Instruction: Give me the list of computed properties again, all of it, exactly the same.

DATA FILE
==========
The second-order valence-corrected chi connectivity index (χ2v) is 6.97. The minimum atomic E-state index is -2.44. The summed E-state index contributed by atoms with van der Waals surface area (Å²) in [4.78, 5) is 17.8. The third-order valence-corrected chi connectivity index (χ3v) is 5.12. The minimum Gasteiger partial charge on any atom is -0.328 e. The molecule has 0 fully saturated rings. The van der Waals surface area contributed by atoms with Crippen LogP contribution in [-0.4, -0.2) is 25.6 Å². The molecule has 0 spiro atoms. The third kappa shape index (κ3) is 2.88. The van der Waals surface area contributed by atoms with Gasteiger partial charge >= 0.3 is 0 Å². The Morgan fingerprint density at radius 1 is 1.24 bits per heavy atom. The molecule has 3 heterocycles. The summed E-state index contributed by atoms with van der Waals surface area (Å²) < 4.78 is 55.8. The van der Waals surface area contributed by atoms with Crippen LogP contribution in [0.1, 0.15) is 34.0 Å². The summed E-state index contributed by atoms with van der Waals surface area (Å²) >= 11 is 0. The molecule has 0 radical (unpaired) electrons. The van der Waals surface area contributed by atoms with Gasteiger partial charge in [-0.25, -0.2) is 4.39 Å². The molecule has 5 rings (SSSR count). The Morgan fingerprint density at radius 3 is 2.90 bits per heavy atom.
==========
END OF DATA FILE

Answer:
The second-order valence-corrected chi connectivity index (χ2v) is 6.97. The minimum atomic E-state index is -2.44. The summed E-state index contributed by atoms with van der Waals surface area (Å²) in [4.78, 5) is 17.8. The third-order valence-corrected chi connectivity index (χ3v) is 5.12. The minimum Gasteiger partial charge on any atom is -0.328 e. The molecule has 0 fully saturated rings. The van der Waals surface area contributed by atoms with Crippen LogP contribution in [-0.4, -0.2) is 25.6 Å². The molecule has 0 spiro atoms. The third kappa shape index (κ3) is 2.88. The van der Waals surface area contributed by atoms with Gasteiger partial charge >= 0.3 is 0 Å². The Morgan fingerprint density at radius 1 is 1.24 bits per heavy atom. The molecule has 3 heterocycles. The summed E-state index contributed by atoms with van der Waals surface area (Å²) < 4.78 is 55.8. The van der Waals surface area contributed by atoms with Crippen LogP contribution in [0.1, 0.15) is 34.0 Å². The summed E-state index contributed by atoms with van der Waals surface area (Å²) >= 11 is 0. The molecule has 0 radical (unpaired) electrons. The van der Waals surface area contributed by atoms with Gasteiger partial charge in [-0.25, -0.2) is 4.39 Å². The molecule has 5 rings (SSSR count). The Morgan fingerprint density at radius 3 is 2.90 bits per heavy atom.